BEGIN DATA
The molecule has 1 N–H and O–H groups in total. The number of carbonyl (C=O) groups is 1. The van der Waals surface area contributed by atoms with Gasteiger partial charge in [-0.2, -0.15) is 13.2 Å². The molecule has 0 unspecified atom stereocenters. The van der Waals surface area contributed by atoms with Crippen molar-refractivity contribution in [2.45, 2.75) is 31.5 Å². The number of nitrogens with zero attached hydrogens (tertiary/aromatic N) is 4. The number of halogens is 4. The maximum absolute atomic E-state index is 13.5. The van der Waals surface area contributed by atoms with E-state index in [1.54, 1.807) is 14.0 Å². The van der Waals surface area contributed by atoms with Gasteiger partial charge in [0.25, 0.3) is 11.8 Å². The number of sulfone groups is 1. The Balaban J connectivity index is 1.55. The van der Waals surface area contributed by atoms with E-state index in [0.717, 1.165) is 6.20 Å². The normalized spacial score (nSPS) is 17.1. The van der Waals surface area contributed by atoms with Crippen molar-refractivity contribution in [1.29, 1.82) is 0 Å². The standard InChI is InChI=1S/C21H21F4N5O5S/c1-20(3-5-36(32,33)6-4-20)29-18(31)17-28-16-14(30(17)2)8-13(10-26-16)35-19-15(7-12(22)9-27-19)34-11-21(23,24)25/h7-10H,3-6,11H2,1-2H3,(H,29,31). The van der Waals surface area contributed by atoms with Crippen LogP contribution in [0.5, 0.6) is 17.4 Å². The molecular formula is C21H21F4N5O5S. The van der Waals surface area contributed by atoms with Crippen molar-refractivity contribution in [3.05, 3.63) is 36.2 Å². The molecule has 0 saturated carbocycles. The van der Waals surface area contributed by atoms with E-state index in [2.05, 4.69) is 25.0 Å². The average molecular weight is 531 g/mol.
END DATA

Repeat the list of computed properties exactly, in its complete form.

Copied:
The molecule has 1 N–H and O–H groups in total. The number of carbonyl (C=O) groups is 1. The van der Waals surface area contributed by atoms with Gasteiger partial charge in [-0.2, -0.15) is 13.2 Å². The molecule has 0 unspecified atom stereocenters. The van der Waals surface area contributed by atoms with Crippen molar-refractivity contribution in [2.45, 2.75) is 31.5 Å². The number of nitrogens with zero attached hydrogens (tertiary/aromatic N) is 4. The number of halogens is 4. The maximum absolute atomic E-state index is 13.5. The van der Waals surface area contributed by atoms with E-state index in [1.54, 1.807) is 14.0 Å². The van der Waals surface area contributed by atoms with Gasteiger partial charge in [0.25, 0.3) is 11.8 Å². The number of sulfone groups is 1. The Balaban J connectivity index is 1.55. The van der Waals surface area contributed by atoms with E-state index in [0.717, 1.165) is 6.20 Å². The normalized spacial score (nSPS) is 17.1. The van der Waals surface area contributed by atoms with Crippen molar-refractivity contribution in [1.29, 1.82) is 0 Å². The standard InChI is InChI=1S/C21H21F4N5O5S/c1-20(3-5-36(32,33)6-4-20)29-18(31)17-28-16-14(30(17)2)8-13(10-26-16)35-19-15(7-12(22)9-27-19)34-11-21(23,24)25/h7-10H,3-6,11H2,1-2H3,(H,29,31). The van der Waals surface area contributed by atoms with Crippen LogP contribution in [0.5, 0.6) is 17.4 Å². The molecular formula is C21H21F4N5O5S. The van der Waals surface area contributed by atoms with Crippen molar-refractivity contribution in [3.05, 3.63) is 36.2 Å². The molecule has 0 saturated carbocycles. The van der Waals surface area contributed by atoms with E-state index in [2.05, 4.69) is 25.0 Å². The average molecular weight is 531 g/mol.